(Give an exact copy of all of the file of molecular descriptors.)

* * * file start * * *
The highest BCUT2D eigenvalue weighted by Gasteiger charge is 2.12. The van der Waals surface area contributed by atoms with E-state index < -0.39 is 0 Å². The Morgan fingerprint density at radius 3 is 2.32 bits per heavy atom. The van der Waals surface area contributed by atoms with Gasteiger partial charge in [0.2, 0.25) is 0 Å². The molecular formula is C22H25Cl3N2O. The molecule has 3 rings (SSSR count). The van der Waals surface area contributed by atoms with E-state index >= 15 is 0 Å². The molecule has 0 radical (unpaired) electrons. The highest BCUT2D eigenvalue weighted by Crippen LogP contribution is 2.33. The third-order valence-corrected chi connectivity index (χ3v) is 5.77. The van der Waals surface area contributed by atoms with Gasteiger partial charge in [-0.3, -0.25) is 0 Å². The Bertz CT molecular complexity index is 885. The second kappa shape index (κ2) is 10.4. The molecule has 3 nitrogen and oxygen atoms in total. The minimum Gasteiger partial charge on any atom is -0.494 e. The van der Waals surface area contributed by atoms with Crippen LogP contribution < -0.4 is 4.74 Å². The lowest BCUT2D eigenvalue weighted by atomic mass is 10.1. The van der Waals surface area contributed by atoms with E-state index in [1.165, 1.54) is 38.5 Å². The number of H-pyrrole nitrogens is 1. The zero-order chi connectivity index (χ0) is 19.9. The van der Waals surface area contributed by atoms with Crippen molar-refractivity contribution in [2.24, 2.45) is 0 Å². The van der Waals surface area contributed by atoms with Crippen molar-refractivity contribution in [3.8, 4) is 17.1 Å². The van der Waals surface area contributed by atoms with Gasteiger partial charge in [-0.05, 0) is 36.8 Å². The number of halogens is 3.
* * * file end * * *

The highest BCUT2D eigenvalue weighted by Gasteiger charge is 2.12. The van der Waals surface area contributed by atoms with E-state index < -0.39 is 0 Å². The Morgan fingerprint density at radius 3 is 2.32 bits per heavy atom. The van der Waals surface area contributed by atoms with Gasteiger partial charge in [0.2, 0.25) is 0 Å². The molecular formula is C22H25Cl3N2O. The molecule has 3 rings (SSSR count). The van der Waals surface area contributed by atoms with E-state index >= 15 is 0 Å². The molecule has 0 radical (unpaired) electrons. The highest BCUT2D eigenvalue weighted by Crippen LogP contribution is 2.33. The third-order valence-corrected chi connectivity index (χ3v) is 5.77. The van der Waals surface area contributed by atoms with Gasteiger partial charge in [-0.3, -0.25) is 0 Å². The Bertz CT molecular complexity index is 885. The second kappa shape index (κ2) is 10.4. The molecule has 3 nitrogen and oxygen atoms in total. The minimum Gasteiger partial charge on any atom is -0.494 e. The van der Waals surface area contributed by atoms with Crippen LogP contribution < -0.4 is 4.74 Å². The lowest BCUT2D eigenvalue weighted by atomic mass is 10.1. The van der Waals surface area contributed by atoms with E-state index in [1.165, 1.54) is 38.5 Å². The number of H-pyrrole nitrogens is 1. The zero-order chi connectivity index (χ0) is 19.9. The van der Waals surface area contributed by atoms with Crippen molar-refractivity contribution in [2.24, 2.45) is 0 Å². The van der Waals surface area contributed by atoms with Crippen molar-refractivity contribution in [3.8, 4) is 17.1 Å². The van der Waals surface area contributed by atoms with Gasteiger partial charge in [-0.05, 0) is 36.8 Å². The number of halogens is 3.